Question: too few differentially expressed genes with large number of replicates, using each of DESeq2, edgeR and Limma-voom
gravatar for statfa
11 months ago by
statfa430 wrote:

Hi there.

I faced up some strange results when I applied DESeq2, edgeR and Voom on my data. I have worked with these packages on other data and I was always given about more or less than 8000 differentially expressed expressed genes using the FDR<0.05 but this time, DESeq2 gives me no DEG at all, edgeR gives about 100 DEGs and Voom gives just 2 genes. In previous studies I had equal sample sizes of 3 or 4 replicates in each condition but this time my sample size is not equal in each of four conditions: 36,71,97,67.

What do you think the reason is? I filtered lowly expressed genes before analysis and there remined about 25000 genes in the study.

In deseq2 all adjusted pvalues are the same for all genes.

My norm method was median by the way.

I looked up for the reason on Google but I didn't find an answer.

rna-seq degs • 964 views
ADD COMMENTlink modified 11 months ago by Michael Dondrup46k • written 11 months ago by statfa430

Hey! I noticed that your replicates are so many so are you working with single cell RNA seq or bulk-cell RNA seq? for scRNA-seq, you have to do more than simple normalization of your counts before doing DEGs.

Also, you mentioned "all of my adj-pvalues were surprisingly the same", which I believe is not reasonable. In this case, it's better to re-check your inputs and better to attach examples to let us help you check.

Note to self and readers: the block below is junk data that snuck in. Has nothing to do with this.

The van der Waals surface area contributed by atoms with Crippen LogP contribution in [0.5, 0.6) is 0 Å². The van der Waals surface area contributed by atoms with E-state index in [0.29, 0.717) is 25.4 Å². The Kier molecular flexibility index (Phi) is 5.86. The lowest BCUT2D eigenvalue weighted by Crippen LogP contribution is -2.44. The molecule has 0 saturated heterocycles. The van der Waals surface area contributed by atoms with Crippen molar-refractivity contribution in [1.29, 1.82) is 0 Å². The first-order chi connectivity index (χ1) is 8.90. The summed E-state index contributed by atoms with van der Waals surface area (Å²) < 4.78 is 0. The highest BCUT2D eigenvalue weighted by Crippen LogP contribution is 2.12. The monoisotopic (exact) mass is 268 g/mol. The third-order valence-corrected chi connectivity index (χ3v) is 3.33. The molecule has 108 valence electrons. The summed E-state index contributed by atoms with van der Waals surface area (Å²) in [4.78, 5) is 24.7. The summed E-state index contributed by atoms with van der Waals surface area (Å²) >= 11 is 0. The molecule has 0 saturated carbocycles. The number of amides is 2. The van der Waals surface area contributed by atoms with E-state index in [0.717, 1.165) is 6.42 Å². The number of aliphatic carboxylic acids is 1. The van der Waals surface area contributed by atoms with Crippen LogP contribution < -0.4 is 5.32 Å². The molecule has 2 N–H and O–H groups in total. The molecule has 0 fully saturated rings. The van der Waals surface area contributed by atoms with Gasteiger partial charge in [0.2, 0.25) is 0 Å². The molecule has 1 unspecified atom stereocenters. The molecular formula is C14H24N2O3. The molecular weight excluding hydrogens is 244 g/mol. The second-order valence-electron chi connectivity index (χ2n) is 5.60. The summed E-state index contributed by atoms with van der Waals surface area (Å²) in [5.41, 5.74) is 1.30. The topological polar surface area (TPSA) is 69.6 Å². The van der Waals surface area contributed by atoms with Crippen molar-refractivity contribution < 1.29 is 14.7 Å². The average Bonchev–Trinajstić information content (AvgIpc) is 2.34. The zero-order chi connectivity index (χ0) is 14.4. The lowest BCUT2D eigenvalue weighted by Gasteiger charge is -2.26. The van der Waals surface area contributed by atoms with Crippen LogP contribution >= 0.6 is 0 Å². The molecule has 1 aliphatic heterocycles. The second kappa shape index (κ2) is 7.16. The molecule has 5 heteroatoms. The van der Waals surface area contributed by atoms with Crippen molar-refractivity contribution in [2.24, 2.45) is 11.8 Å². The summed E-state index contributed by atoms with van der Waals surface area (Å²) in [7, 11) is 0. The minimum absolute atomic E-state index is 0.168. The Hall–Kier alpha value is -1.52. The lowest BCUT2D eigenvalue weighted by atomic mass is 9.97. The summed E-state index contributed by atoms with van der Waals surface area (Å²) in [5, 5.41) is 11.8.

ADD REPLYlink written 11 months ago by szhaoaf30

Dear statfa, Hi

I did not understand clearly, have you received this "strange results" in DEG analysis of exactly the same samples/data? because if the samples are different, may be there is no DEG in your new samples.

ADD REPLYlink modified 11 months ago • written 11 months ago by Farbod3.2k


Thanks for your reply

In my previous studies, my results seemed ok. In my new study i have 4 conditions (or treatment group) with 36,71,97,67 replicates in each condition. I'm getting strange results. Deseq2 gives no DEGs, edger gives 100 genes and voom gives only 2 genes as differentially expressed.

I find my results in this new study strange because in my previous studies these models all worked similarly and gave me thousands of DEGs (for example 8000 degs, 9000 degs, and so on.)

ADD REPLYlink written 11 months ago by statfa430

What sort of experimental model is this? Differentiation, a knock-out, etc? In general 8000 DE genes is over the top. The number of DE genes you get back will correlate with the effect size of the group differences, so if the alteration is very subtle you may get no DE genes.